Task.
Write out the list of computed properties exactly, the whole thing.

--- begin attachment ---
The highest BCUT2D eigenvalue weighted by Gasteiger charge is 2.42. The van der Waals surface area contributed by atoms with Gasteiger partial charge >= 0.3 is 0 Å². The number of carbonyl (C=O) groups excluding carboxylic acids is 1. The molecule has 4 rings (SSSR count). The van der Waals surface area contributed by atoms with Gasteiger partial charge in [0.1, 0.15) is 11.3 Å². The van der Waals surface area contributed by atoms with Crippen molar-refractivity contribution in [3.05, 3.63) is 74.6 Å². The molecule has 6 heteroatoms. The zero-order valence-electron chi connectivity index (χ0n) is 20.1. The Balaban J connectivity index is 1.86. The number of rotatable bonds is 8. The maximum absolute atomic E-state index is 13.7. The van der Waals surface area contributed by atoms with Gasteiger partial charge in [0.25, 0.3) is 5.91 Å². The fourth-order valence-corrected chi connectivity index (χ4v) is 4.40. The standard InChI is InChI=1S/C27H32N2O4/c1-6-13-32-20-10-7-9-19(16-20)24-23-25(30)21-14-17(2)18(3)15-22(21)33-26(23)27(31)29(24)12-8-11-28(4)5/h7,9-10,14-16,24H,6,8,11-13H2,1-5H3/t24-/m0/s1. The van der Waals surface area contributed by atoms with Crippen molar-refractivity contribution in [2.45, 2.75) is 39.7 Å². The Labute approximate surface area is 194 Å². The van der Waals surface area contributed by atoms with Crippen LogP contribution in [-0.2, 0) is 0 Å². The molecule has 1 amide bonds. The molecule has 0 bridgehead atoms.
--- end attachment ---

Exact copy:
The highest BCUT2D eigenvalue weighted by Gasteiger charge is 2.42. The van der Waals surface area contributed by atoms with Gasteiger partial charge >= 0.3 is 0 Å². The number of carbonyl (C=O) groups excluding carboxylic acids is 1. The molecule has 4 rings (SSSR count). The van der Waals surface area contributed by atoms with Gasteiger partial charge in [0.1, 0.15) is 11.3 Å². The van der Waals surface area contributed by atoms with Crippen molar-refractivity contribution in [3.05, 3.63) is 74.6 Å². The molecule has 6 heteroatoms. The zero-order valence-electron chi connectivity index (χ0n) is 20.1. The Balaban J connectivity index is 1.86. The number of rotatable bonds is 8. The maximum absolute atomic E-state index is 13.7. The van der Waals surface area contributed by atoms with Gasteiger partial charge in [0.25, 0.3) is 5.91 Å². The fourth-order valence-corrected chi connectivity index (χ4v) is 4.40. The standard InChI is InChI=1S/C27H32N2O4/c1-6-13-32-20-10-7-9-19(16-20)24-23-25(30)21-14-17(2)18(3)15-22(21)33-26(23)27(31)29(24)12-8-11-28(4)5/h7,9-10,14-16,24H,6,8,11-13H2,1-5H3/t24-/m0/s1. The van der Waals surface area contributed by atoms with Crippen molar-refractivity contribution in [2.45, 2.75) is 39.7 Å². The Labute approximate surface area is 194 Å². The van der Waals surface area contributed by atoms with Crippen LogP contribution in [-0.2, 0) is 0 Å². The molecule has 1 amide bonds. The molecule has 0 bridgehead atoms.